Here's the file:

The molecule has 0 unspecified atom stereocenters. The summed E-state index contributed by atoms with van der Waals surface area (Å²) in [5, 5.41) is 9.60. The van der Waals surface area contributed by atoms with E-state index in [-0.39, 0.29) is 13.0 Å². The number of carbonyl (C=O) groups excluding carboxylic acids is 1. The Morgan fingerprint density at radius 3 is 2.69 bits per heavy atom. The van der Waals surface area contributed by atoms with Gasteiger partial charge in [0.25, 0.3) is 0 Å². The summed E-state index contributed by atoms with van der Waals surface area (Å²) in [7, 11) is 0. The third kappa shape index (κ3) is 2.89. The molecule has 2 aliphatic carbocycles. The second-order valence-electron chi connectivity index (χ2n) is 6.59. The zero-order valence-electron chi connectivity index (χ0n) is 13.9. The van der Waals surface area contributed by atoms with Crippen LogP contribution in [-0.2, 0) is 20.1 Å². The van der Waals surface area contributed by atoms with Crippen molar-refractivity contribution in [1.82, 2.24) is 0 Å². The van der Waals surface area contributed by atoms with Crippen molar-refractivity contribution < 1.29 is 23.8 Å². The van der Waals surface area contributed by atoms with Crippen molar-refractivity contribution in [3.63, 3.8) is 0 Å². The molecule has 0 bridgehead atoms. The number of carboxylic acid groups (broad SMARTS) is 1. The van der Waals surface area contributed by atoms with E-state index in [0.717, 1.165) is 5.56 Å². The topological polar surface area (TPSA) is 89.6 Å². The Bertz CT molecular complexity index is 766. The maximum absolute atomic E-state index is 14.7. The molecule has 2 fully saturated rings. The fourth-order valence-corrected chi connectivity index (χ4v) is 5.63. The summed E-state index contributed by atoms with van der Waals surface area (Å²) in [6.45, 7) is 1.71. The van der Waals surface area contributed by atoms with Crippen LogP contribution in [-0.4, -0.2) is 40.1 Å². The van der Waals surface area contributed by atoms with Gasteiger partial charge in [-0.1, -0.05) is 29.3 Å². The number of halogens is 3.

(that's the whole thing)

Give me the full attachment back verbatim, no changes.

The molecule has 0 unspecified atom stereocenters. The summed E-state index contributed by atoms with van der Waals surface area (Å²) in [5, 5.41) is 9.60. The van der Waals surface area contributed by atoms with E-state index in [-0.39, 0.29) is 13.0 Å². The number of carbonyl (C=O) groups excluding carboxylic acids is 1. The Morgan fingerprint density at radius 3 is 2.69 bits per heavy atom. The van der Waals surface area contributed by atoms with Gasteiger partial charge in [0.25, 0.3) is 0 Å². The summed E-state index contributed by atoms with van der Waals surface area (Å²) in [7, 11) is 0. The third kappa shape index (κ3) is 2.89. The molecule has 2 aliphatic carbocycles. The second-order valence-electron chi connectivity index (χ2n) is 6.59. The zero-order valence-electron chi connectivity index (χ0n) is 13.9. The van der Waals surface area contributed by atoms with Crippen LogP contribution in [-0.2, 0) is 20.1 Å². The van der Waals surface area contributed by atoms with Crippen molar-refractivity contribution in [1.82, 2.24) is 0 Å². The van der Waals surface area contributed by atoms with Crippen molar-refractivity contribution < 1.29 is 23.8 Å². The van der Waals surface area contributed by atoms with Crippen molar-refractivity contribution in [3.63, 3.8) is 0 Å². The molecule has 0 bridgehead atoms. The number of carboxylic acid groups (broad SMARTS) is 1. The van der Waals surface area contributed by atoms with E-state index in [0.717, 1.165) is 5.56 Å². The topological polar surface area (TPSA) is 89.6 Å². The Bertz CT molecular complexity index is 766. The maximum absolute atomic E-state index is 14.7. The molecule has 2 fully saturated rings. The fourth-order valence-corrected chi connectivity index (χ4v) is 5.63. The summed E-state index contributed by atoms with van der Waals surface area (Å²) in [6.45, 7) is 1.71. The van der Waals surface area contributed by atoms with Crippen LogP contribution in [-0.4, -0.2) is 40.1 Å². The van der Waals surface area contributed by atoms with Gasteiger partial charge in [-0.1, -0.05) is 29.3 Å². The number of halogens is 3.